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Kellyanne Conway says people who lose Medicaid should just find better jobs. It’s not that simple.

Tuesday, June 27th, 2017

During a Fox & Friends interview Monday morning, White House counselor Kellyanne Conway suggested that, for the people who lose Medicaid coverage because of the more than $800 billion in cuts included in the Senate’s health care bill, the solution is as simple as finding a better job.

“Medicaid is intended for the poor, the needy, and the sick,” she said. “And what it has done is, under Obamacare, it has expanded the Medicaid pool of people who, quote, qualified beyond that. So if you have an able-bodied American who again is not poor, sick, needy?—?we’re not talking about the elderly who benefit, the children, the pregnant women, the disabled?—?if you’re able-bodied and you would like to go find employment and have employer-sponsored benefits, then you should be able to do that, and maybe you belong, as Secretary Price has made clear, in other places.”

But Conway’s talking point mischaracterizes the life circumstances of most Medicaid recipients, a majority of whom work low-income jobs that don’t offer health insurance and that keep them near the poverty line.

According to the Kaiser Family Foundation (KFF), 59 percent of Medicaid adults have jobs, and nearly 80 percent are part of working families. While many of those people might prefer to take advantage of employer-offered health care, a large percentage do not have that option. Only 46 percent of employers offer health care coverage, according to the latest KFF data.

Conway also ignored the fact that the Senate health care bill only requires insurance companies to pay for 58 percent of costs, a significant reduction from the standard under Obamacare. That means that low-income people kicked off Medicaid as a result of the Senate bill’s $800 billion in cuts would be required to pay much more out of pocket for their health care even if they can purchase private insurance.

It’s also not true that the Medicaid cuts included in the Senate health care bill wouldn’t have a negative impact on elderly people, children, pregnant women, or disabled people, as Conway suggested. By imposing per capita caps on benefits and eventually basing the amount of money states receive each year for Medicaid on the consumer price index (instead of inflation within the health care market, for instance), the Senate bill’s cuts will negatively impact all beneficiaries of the program, including the 35 percent who cite an illness or disability that prevents them from working.

Conway’s comments on Fox & Friends come the day after she appeared on This Week and flatly denied that the Senate bill’s $800 billion reduction in Medicaid spending constitutes a “cut.” Instead, she said the bill “slows the rate for the future, and it allows governors more flexibility with Medicaid dollars.”

The administration’s misinformation is having an impact?—?a recent poll indicated less than 40 percent of Americans know that the health care plan being pushed by Republicans includes any Medicaid cuts.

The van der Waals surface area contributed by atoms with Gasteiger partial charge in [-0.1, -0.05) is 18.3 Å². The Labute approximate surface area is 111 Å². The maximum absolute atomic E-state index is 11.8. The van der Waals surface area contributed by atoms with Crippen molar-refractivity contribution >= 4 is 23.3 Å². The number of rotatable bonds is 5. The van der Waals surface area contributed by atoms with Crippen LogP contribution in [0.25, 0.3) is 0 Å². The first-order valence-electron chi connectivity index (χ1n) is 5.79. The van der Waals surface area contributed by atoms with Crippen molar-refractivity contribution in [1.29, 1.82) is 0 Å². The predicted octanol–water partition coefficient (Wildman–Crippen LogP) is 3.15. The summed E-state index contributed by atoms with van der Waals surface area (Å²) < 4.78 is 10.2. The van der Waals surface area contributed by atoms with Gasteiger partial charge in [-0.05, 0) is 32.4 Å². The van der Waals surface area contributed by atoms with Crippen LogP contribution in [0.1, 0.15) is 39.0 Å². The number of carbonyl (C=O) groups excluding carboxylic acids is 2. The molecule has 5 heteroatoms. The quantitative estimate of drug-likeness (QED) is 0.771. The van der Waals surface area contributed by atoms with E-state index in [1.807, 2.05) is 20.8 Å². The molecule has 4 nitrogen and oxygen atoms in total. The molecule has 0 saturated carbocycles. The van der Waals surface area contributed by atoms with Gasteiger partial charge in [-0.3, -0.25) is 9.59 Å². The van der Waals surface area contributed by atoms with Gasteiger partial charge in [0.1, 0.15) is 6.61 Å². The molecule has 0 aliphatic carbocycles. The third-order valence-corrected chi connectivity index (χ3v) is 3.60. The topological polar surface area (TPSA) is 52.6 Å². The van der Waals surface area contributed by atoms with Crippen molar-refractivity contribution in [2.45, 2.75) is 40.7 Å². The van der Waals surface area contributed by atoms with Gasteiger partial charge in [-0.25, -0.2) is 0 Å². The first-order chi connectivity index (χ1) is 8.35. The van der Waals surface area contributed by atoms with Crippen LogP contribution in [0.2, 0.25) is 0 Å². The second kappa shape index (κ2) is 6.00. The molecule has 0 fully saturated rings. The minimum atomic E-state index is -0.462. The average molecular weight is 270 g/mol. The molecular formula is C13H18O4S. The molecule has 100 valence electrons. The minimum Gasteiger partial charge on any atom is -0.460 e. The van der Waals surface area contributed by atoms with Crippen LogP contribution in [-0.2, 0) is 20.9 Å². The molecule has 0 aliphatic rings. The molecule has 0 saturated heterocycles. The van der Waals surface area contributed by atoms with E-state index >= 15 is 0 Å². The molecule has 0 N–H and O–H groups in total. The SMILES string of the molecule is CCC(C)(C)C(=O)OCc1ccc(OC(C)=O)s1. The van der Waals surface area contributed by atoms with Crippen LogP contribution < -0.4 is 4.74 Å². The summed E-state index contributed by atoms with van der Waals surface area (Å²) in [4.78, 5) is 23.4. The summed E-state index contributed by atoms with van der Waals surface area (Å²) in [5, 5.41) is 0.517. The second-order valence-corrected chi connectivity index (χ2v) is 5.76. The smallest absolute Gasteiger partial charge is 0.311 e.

This piece was originally published at ThinkProgress on June 26, 2017. Reprinted with permission. 

About the Author: Aaron Rupar is an editor at Think Progress. He came to DC from Minneapolis, where he wrote for the City Pages and Fox 9, among other outlets.

Mindless Underfunding Of Schools Continues, Doing Harm To Kids

Monday, June 13th, 2016

Jeff BryantHigh school graduation season is in full bloom in many communities around the nation, but in some places, parents with children still in schools have to be worried about the conditions of the schools they’ll return to in the fall – or even if the schools will open at all.

As states wrap up their budget seasons, many lawmakers are proving they simply aren’t up to the task of adequately funding schools. State spending, which accounts for about half of most public school districts’ budgets, has been in steep decline for a number of years in most states, leaving most local taxing authorities, which provide about the other half, unable to keep up unless the populace is wealthy enough to withstand higher property taxes. (Federal spending accounts for less than 10 percent of school funding, historically.)

Many of these lawmakers say the problem with the nation’s education system is lack of accountability, but school kids and their teachers are being hurt by government officials not being accountable to adequately and equitably fund our schools.

In Chicago, the nation’s fourth largest school system, the district’s school chief announced schools may not open in the fall due to a budget impasse in the state capital. Separate funding bills in the state House and Senate have drawn the ire of conservative Republican Governor Bruce Rauner, who would prefer to inflict on schools a program of tough love that includes a $74 million cut in funding to Chicago.